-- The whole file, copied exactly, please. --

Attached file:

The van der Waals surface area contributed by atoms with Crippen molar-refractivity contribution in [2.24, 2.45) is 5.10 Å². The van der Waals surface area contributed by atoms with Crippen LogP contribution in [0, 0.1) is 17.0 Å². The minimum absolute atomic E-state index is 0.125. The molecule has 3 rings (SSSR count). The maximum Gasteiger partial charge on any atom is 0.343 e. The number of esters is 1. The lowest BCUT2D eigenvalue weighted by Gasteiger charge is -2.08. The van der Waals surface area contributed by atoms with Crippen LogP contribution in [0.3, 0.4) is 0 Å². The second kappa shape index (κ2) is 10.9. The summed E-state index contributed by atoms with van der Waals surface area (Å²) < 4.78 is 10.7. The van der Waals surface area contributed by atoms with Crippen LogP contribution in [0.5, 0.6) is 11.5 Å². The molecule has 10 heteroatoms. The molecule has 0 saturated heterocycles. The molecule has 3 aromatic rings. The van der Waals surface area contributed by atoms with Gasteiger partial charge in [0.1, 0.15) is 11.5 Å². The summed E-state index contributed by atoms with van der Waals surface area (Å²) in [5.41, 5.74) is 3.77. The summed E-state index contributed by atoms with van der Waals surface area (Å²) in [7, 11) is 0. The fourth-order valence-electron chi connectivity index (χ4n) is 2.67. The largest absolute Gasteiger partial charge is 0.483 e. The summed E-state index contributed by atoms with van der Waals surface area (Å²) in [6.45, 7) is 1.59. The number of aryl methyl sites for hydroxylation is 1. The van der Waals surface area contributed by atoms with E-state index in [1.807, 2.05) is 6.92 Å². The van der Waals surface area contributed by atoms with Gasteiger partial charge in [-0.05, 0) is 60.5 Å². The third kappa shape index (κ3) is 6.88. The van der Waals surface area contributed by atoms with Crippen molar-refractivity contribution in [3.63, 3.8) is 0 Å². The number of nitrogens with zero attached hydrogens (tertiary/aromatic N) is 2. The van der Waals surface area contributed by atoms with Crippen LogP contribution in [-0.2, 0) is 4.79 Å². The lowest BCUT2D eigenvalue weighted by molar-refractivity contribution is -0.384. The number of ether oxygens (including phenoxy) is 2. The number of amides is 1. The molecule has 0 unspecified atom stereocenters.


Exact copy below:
The van der Waals surface area contributed by atoms with Crippen molar-refractivity contribution in [2.24, 2.45) is 5.10 Å². The van der Waals surface area contributed by atoms with Crippen LogP contribution in [0, 0.1) is 17.0 Å². The minimum absolute atomic E-state index is 0.125. The molecule has 3 rings (SSSR count). The maximum Gasteiger partial charge on any atom is 0.343 e. The number of esters is 1. The lowest BCUT2D eigenvalue weighted by Gasteiger charge is -2.08. The van der Waals surface area contributed by atoms with Crippen LogP contribution in [0.3, 0.4) is 0 Å². The second kappa shape index (κ2) is 10.9. The summed E-state index contributed by atoms with van der Waals surface area (Å²) < 4.78 is 10.7. The van der Waals surface area contributed by atoms with Crippen LogP contribution in [0.5, 0.6) is 11.5 Å². The molecule has 10 heteroatoms. The molecule has 0 saturated heterocycles. The molecule has 3 aromatic rings. The van der Waals surface area contributed by atoms with Gasteiger partial charge in [0.1, 0.15) is 11.5 Å². The summed E-state index contributed by atoms with van der Waals surface area (Å²) in [5.41, 5.74) is 3.77. The summed E-state index contributed by atoms with van der Waals surface area (Å²) in [7, 11) is 0. The fourth-order valence-electron chi connectivity index (χ4n) is 2.67. The largest absolute Gasteiger partial charge is 0.483 e. The summed E-state index contributed by atoms with van der Waals surface area (Å²) in [6.45, 7) is 1.59. The number of aryl methyl sites for hydroxylation is 1. The van der Waals surface area contributed by atoms with E-state index in [1.807, 2.05) is 6.92 Å². The van der Waals surface area contributed by atoms with Gasteiger partial charge in [-0.05, 0) is 60.5 Å². The third kappa shape index (κ3) is 6.88. The van der Waals surface area contributed by atoms with Crippen molar-refractivity contribution in [3.63, 3.8) is 0 Å². The number of nitrogens with zero attached hydrogens (tertiary/aromatic N) is 2. The van der Waals surface area contributed by atoms with Crippen LogP contribution in [-0.2, 0) is 4.79 Å². The lowest BCUT2D eigenvalue weighted by molar-refractivity contribution is -0.384. The number of ether oxygens (including phenoxy) is 2. The number of amides is 1. The molecule has 0 unspecified atom stereocenters.